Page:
Despite the rewarding results in terms of the total number of smokers, price increases seem unlikely to be the most effective cause of the decline when the most disadvantaged group shows the smallest change.

It turns out that the same financial burden is being placed on an increasingly smaller and less privileged group of people. Instead of seeking more revenue from multinationals, extractive industries or the rich, the government relies on a segment of the most disadvantaged for a stable income.

Australian governments have previously thrown underprivileged and addicted people under the bus for easy income. As James Boyce explained in 2019:

In the 1980s and early 1990s, state governments ran out of cash due to the elimination of various taxes (including estate and gift taxes) and the growing demand for health, education, and community services. With the exception of resource-rich Western Australia (where slots are confined to the casino), governments have turned to poker machines to fill the revenue shortfall. Slot machines were introduced in pubs and clubs not because of public pressure but despite it. In Victoria, Tasmania and South Australia, the policy change was rejected by a majority of the population. Their governments carried on anyway.

The end results of this mass gambling liberalization have, of course, been felt more strongly by socio-economically disadvantaged households. A 2017 study found the following:

Gamblers living in low-income households spent a much larger proportion of their household’s total disposable income on gambling than high-income households (10% vs. 1% on average) — even though they spent less in dollar terms ($1,662 versus $2,387). .

Troubled gamblers spent far more of their household income on gambling than other regular gamblers, with those struggling in low-income households spending an average of 27% of their disposable household income on gambling – that’s four times their annual household bills or more than half of the grocery bills for that income bracket.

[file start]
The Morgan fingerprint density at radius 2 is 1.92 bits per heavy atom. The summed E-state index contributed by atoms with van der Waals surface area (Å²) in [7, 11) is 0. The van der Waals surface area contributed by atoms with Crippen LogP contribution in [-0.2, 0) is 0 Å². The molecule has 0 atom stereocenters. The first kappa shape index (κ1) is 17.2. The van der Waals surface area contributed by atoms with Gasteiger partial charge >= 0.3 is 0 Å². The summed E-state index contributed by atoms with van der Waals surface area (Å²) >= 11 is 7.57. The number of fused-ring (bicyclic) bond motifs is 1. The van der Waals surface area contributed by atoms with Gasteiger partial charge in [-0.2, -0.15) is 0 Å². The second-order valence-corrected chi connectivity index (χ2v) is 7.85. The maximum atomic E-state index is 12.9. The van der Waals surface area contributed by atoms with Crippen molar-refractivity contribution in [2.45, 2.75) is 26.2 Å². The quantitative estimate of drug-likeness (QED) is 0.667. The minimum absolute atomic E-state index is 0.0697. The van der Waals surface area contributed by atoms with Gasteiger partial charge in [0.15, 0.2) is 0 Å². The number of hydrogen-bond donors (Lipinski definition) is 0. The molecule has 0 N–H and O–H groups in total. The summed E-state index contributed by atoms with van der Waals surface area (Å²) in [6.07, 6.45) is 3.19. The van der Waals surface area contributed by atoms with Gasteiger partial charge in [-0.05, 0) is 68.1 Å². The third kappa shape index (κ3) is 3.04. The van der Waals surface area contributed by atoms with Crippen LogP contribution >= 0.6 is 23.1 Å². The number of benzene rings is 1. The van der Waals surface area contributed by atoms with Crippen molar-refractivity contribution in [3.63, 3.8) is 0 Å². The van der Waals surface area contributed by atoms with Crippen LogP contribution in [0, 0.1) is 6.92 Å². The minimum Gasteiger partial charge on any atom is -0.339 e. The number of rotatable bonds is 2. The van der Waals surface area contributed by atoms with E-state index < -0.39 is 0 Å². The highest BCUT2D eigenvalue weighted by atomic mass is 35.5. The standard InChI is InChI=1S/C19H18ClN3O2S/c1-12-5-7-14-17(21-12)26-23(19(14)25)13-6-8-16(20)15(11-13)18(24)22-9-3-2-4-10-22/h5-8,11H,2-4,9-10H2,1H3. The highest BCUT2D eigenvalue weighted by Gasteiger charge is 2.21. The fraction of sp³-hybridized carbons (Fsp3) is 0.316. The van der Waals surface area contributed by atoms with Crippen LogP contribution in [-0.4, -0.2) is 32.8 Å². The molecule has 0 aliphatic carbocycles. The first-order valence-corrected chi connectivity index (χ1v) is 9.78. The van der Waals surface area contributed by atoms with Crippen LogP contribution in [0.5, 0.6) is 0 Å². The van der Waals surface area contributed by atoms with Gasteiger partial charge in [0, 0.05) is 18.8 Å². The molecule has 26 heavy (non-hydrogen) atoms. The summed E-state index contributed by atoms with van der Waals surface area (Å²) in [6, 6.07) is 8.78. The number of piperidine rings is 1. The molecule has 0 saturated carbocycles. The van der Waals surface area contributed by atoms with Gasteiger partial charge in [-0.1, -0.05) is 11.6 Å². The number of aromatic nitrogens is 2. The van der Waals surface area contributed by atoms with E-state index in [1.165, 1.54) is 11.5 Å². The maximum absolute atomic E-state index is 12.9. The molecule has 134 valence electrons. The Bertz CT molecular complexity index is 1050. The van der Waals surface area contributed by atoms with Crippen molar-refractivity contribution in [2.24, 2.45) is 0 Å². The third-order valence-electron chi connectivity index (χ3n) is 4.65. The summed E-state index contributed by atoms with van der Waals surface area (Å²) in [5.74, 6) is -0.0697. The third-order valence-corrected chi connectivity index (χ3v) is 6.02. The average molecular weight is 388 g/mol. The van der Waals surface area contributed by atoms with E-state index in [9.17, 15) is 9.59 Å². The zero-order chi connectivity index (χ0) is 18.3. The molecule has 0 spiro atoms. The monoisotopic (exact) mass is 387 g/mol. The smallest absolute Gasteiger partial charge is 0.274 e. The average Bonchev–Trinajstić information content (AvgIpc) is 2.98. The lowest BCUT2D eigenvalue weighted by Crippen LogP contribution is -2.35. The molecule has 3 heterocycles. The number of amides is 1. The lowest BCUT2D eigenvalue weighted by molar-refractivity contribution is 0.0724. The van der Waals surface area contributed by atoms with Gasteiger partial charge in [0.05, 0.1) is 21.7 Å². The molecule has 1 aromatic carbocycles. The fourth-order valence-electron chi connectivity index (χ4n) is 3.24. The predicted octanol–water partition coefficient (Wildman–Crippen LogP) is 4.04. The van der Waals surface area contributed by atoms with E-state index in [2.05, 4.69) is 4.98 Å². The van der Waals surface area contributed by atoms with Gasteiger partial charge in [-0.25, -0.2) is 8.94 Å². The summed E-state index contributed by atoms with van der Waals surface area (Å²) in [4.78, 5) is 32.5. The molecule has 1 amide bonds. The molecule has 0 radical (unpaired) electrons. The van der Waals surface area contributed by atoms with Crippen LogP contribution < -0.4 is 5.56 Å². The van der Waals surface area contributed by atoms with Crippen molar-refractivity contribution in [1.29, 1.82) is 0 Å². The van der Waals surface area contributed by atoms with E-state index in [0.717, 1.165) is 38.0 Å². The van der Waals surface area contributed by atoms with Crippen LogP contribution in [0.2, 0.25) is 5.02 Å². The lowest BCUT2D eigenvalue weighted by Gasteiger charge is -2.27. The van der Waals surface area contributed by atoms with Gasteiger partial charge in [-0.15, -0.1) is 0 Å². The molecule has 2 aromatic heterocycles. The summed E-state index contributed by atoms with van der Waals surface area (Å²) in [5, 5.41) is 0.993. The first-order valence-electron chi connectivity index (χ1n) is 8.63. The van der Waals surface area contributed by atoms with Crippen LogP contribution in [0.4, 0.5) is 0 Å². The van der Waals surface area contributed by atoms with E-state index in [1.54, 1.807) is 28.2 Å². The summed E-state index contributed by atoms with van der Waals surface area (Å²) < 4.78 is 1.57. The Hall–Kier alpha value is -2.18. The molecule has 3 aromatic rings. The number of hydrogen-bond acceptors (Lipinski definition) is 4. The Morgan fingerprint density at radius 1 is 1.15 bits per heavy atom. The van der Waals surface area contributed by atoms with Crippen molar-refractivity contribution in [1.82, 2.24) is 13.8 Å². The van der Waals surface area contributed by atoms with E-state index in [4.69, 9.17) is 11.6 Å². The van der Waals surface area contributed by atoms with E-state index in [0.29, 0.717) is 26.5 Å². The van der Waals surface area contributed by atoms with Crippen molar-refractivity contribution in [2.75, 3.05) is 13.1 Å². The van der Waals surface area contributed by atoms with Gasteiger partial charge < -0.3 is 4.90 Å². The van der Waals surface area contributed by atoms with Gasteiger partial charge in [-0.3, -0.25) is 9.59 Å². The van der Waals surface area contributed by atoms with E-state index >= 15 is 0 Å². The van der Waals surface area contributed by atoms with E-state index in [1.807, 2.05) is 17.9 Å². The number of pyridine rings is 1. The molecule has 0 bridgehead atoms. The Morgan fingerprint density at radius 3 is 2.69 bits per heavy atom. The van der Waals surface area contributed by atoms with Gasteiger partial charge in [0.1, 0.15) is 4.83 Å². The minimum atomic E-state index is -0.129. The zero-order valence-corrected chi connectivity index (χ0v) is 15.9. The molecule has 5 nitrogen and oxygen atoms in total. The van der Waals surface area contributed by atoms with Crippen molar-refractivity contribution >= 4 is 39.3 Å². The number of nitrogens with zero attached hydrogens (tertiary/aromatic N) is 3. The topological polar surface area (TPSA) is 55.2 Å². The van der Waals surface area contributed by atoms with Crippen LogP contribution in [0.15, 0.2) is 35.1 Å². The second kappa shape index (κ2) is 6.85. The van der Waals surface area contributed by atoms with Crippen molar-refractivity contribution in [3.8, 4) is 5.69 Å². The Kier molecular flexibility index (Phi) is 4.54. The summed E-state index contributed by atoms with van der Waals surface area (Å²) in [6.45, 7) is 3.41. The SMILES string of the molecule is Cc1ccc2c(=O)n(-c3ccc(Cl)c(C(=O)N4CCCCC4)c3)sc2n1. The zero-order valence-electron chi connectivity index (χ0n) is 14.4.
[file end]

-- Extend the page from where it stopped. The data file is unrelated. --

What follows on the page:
Apparently, it’s not just government revenue that funds players, it’s entire segments of the sports and entertainment industry. Even within this part of the population that gambles, small subgroups gamble disproportionately. For example, 20% of poker players make 80% of their losses.

When Australia’s Labor Party came to power earlier this year, it pledged to uphold the former Liberal government’s planned tax cuts. These income tax cuts will overwhelmingly favor higher-income earners as they eliminate one tax bracket, lower another, and raise thresholds. During her tenure, the former Liberal government introduced a temporary fuel tax cut in response to the recent sharp hikes in petrol prices. Labor phased this out after six months as planned, arguing Australia could not afford to lose the revenue.

Governments continue to increase tariffs on tobacco as part of publicized plans to reduce smoking rates. However, these measures are least effective in the least favored segments of the community. Over time, these approaches tend to shift an increasing share of the revenue burden onto a smaller and more disadvantaged and dependent segment of the population. If even these plans fail, Australian governments have even shown willingness to introduce new forms of addiction, such as B. Poker machines to maintain their income without increasing corporate or income taxes.